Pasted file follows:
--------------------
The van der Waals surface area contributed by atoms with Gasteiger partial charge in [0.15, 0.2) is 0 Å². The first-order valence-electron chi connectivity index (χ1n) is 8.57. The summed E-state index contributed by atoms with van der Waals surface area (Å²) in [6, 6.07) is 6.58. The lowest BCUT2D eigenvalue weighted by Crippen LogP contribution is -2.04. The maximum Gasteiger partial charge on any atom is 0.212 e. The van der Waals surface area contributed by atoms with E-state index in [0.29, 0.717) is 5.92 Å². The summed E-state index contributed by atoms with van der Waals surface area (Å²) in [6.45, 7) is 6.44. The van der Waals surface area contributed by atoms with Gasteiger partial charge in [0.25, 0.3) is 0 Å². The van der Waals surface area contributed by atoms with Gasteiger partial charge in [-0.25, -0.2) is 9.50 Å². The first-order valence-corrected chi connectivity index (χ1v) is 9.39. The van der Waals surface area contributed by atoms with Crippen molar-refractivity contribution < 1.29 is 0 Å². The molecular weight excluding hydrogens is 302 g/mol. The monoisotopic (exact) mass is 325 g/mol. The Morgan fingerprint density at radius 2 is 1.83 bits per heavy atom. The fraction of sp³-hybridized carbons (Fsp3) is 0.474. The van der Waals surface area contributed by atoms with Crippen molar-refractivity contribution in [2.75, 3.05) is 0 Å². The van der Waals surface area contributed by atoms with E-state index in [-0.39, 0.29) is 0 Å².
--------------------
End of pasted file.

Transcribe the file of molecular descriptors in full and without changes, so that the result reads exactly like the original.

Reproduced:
The van der Waals surface area contributed by atoms with Gasteiger partial charge in [0.15, 0.2) is 0 Å². The first-order valence-electron chi connectivity index (χ1n) is 8.57. The summed E-state index contributed by atoms with van der Waals surface area (Å²) in [6, 6.07) is 6.58. The lowest BCUT2D eigenvalue weighted by Crippen LogP contribution is -2.04. The maximum Gasteiger partial charge on any atom is 0.212 e. The van der Waals surface area contributed by atoms with E-state index in [0.29, 0.717) is 5.92 Å². The summed E-state index contributed by atoms with van der Waals surface area (Å²) in [6.45, 7) is 6.44. The van der Waals surface area contributed by atoms with Gasteiger partial charge in [0.25, 0.3) is 0 Å². The van der Waals surface area contributed by atoms with Gasteiger partial charge in [-0.25, -0.2) is 9.50 Å². The first-order valence-corrected chi connectivity index (χ1v) is 9.39. The van der Waals surface area contributed by atoms with Crippen molar-refractivity contribution < 1.29 is 0 Å². The molecular weight excluding hydrogens is 302 g/mol. The monoisotopic (exact) mass is 325 g/mol. The Morgan fingerprint density at radius 2 is 1.83 bits per heavy atom. The fraction of sp³-hybridized carbons (Fsp3) is 0.474. The van der Waals surface area contributed by atoms with Crippen molar-refractivity contribution in [2.75, 3.05) is 0 Å². The van der Waals surface area contributed by atoms with E-state index in [-0.39, 0.29) is 0 Å².